Harmful effect 36 pg/cell of DTX1 in HPLC-FD analyses of picked cells according to Lee et al. (1989). No toxins found in picked cells from Hokkaido (Suzuki et al. 2009).
High levels of PTX2 (179-232 pg/cell) in cultures of Galician strains analyzed by LC-MS (Rodríguez et al., 2012). When D. tripos was the only species in Dinophysis blooms (45-90 pg PTX2/cell), no toxins detected in shellfish. This could be explained because PTX2 is very quickly converted into non toxic PTX2 SA by mussels.
 [details]

Synonymy See Schiller 1933 page 159 for old synonyms. Dinophysis diegensis Kofoid 1907 and D. taylorii Hernandez-Becerril 1992 have been suggested as 'small cells' in the life cycle of D. caudata and D. tripos (Reguera & Gonzalez-Gil 2001, J. Phycol. 37: 318-333). However, small cells of D. tripos, observed in cultures of this species, are different from Dinophysis diegensis, the small cells of D. caudata. Therefore, D. diegensis should not be considered a synonym of D. tripos (Rodríguez et al. 2012) [details]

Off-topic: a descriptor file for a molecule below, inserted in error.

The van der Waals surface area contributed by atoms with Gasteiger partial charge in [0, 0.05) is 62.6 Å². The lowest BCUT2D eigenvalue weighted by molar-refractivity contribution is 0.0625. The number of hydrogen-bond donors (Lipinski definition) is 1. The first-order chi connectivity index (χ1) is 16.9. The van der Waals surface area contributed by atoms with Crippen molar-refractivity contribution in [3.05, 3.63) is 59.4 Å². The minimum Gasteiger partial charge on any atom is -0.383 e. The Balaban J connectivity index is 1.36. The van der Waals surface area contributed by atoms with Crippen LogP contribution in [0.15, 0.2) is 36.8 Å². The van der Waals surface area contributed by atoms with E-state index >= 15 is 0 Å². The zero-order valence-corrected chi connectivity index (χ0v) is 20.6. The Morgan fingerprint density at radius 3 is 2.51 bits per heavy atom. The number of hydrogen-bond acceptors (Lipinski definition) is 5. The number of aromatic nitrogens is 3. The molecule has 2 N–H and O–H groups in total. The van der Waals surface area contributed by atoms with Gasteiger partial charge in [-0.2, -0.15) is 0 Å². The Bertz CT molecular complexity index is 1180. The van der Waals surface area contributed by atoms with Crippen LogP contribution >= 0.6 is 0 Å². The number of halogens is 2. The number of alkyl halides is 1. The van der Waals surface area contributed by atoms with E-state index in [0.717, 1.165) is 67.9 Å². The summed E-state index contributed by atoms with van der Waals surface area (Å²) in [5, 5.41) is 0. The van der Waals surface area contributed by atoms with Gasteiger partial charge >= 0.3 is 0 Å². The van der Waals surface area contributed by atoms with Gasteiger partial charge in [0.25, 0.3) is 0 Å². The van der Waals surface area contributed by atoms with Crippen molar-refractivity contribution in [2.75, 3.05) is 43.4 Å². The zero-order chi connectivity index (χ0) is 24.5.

From other sources
Diet general for group: both heterotrophic (eat other organisms) and autotrophic (photosynthetic) [details]

Habitat pelagic [details]

Importance General: known for producing dangerous toxins, particularly when in large numbers, called "red tides" because the cells are so abundant they make water change color. Also they can produce non-fatal or fatal amounts of toxins in predators (particularly shellfish) that may be eaten by humans. [details]

Predators marine microorganisms and animal larvae [details]

Reproduction general for group: both sexual and asexual [details]